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Basic Library Instruction

Resources to support your ideas, papers and projects: if you are viewing this guide, your professor has probably given you a research assignment specifying that you use scholarly, academic or peer reviewed journals. This guide explains all this and more.

Why Use the Library's Resources?

Source: University of Maine Library, Library Research 101: How to Get Started  - adaptation of Mark Y. Herring’s essay 'Ten Reasons Why the Internet Is No Substitute for a Library,' which appeared in American Libraries April 2001 issue. 

What about Google? 

There are times when Google is a completely acceptable tool for finding information. Librarians use Google, - and know when it will be the most effective. 

When to use Google/ the Open Web:

  • To explore an unfamiliar topic and find background information;
  • To go to a specific website;
  • To find current government forms and data;
  • To find information about a unique or new topic;
  • To find multimedia materials;
  • To answer a quick question; and
  • To find information for personal use.

When to use Library Databases:

  • To find Journal Articles;
  • To find News Articles, both historical and current;
  • To find scientific data, methods, and protocols; 
  • To find in-depth, factual information on complex topics; and
  • To find historic documents and archives for research.

Source: University of Maine Library, Library Research 101: How to Get Started

Using Credible Resources

You can find valid, accurate, and credible sources for a variety of topics in the resources we've listed here.

Remember that your research and presentations will be viewed by instructors and peers who are expecting to see academic resources, and not just information you found using Google which are questionable and often times may lack credibility or factual correctness.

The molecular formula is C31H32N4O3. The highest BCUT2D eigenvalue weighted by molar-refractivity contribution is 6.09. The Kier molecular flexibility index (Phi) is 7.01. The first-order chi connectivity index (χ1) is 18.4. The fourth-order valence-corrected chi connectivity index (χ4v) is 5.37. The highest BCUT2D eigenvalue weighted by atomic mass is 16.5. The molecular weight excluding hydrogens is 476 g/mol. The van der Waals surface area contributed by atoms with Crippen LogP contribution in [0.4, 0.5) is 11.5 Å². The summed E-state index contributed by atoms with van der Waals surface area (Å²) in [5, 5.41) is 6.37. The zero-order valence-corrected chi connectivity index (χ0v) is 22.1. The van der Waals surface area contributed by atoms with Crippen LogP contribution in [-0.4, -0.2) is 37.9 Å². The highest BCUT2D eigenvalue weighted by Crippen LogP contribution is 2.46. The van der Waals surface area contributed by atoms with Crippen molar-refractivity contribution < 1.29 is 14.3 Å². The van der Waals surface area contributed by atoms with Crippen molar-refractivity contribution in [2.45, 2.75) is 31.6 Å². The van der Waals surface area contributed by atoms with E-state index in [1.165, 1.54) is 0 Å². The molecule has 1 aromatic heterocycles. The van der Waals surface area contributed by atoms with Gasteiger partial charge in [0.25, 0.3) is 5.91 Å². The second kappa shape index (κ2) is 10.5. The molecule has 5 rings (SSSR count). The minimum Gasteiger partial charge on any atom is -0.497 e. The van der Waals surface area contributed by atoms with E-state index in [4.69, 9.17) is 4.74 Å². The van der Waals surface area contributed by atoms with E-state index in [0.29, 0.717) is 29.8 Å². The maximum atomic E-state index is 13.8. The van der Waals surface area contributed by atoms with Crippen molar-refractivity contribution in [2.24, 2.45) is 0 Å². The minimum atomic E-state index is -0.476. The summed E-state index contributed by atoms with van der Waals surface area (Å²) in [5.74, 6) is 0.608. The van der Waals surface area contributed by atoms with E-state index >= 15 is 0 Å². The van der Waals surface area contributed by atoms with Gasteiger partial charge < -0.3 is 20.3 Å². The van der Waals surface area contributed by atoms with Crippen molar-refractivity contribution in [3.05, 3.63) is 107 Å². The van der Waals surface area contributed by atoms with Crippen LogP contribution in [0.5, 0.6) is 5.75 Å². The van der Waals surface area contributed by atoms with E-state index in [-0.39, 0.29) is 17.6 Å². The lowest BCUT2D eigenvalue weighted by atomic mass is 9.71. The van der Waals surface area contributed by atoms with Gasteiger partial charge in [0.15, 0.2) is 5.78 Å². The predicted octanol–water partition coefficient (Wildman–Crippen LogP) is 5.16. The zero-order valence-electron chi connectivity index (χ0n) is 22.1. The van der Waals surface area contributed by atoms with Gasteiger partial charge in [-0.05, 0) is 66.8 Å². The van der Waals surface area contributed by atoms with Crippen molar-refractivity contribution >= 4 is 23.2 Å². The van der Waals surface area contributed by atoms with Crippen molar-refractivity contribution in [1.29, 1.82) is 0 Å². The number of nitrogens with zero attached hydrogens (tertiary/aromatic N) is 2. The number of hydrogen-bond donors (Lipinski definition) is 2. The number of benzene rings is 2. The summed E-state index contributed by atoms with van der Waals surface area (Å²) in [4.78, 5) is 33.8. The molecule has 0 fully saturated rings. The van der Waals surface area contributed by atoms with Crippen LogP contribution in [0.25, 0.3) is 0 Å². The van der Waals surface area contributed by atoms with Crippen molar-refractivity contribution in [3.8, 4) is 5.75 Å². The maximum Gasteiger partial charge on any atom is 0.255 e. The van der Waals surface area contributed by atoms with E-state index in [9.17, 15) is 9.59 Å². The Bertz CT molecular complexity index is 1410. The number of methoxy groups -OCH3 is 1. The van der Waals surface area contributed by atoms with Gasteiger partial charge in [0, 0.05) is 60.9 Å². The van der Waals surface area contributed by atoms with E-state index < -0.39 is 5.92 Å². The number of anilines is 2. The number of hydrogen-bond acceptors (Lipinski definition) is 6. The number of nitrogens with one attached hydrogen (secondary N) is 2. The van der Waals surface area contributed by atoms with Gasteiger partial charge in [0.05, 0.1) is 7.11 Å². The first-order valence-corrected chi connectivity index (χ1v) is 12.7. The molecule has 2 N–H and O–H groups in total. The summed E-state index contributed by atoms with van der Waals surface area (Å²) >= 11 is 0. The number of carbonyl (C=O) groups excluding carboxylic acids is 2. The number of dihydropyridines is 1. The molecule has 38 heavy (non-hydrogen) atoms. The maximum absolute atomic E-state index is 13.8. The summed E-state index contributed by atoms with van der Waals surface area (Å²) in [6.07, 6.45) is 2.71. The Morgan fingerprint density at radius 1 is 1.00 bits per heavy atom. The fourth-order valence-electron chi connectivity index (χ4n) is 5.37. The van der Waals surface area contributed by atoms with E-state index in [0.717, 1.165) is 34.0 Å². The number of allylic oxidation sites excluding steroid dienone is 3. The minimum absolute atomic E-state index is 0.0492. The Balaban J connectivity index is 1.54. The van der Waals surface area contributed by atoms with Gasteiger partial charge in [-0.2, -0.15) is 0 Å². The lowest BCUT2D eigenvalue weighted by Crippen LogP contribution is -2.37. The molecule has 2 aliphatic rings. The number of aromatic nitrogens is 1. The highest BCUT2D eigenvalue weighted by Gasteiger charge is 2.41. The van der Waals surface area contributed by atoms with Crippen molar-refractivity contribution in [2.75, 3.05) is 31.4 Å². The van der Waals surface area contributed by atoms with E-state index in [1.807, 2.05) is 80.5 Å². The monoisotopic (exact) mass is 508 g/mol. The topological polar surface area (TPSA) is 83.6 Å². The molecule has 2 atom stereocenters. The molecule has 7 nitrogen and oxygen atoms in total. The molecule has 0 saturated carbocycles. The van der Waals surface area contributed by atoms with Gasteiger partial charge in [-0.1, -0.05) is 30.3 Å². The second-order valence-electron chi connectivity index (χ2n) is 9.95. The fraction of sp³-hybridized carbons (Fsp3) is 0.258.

Follow the instructions below*:

1) Find Books

Use this page to find print and eBooks resources on your topic. 

2) Find Articles

The A-Z Databases is where you'll find articles of information for your topic. There are multiple databases you can use, and you should them as they cover varied aspects of your topic. You'll also be able to find information about your profession, art, culture, and gender.

3) Find Reference/Background Information 

Use these resources to find general information through pre-coordinated topic searches in databases like Credo Reference or Gale Virtual Reference. Credo also offers Research Tips on  video such as: How to Avoid Bias in Your Searches: "Coffee is bad for you lies" vs. "Coffee health effects."

4) Find Images

If you need to have images for your presentation, there are very good resources to help you find ones that visually represent your topic.

5) Schedule a Chat or an Appointment

Students: Here's where you can Chat with a Librarian, or investigate further LibGuides.

Faculty: Here's where you can schedule your group to Meet with a Research Consultant at the Library.


*Tip: Don't leave your research until the last minute. Use this Assignment Planner to organize and plan your research assignment. (Source: Royal Melbourne Institute of Technology  - RMIT University Library, Melbourne, Australia)


Update: Ten Reasons Libraries Are Still Better Than the Internet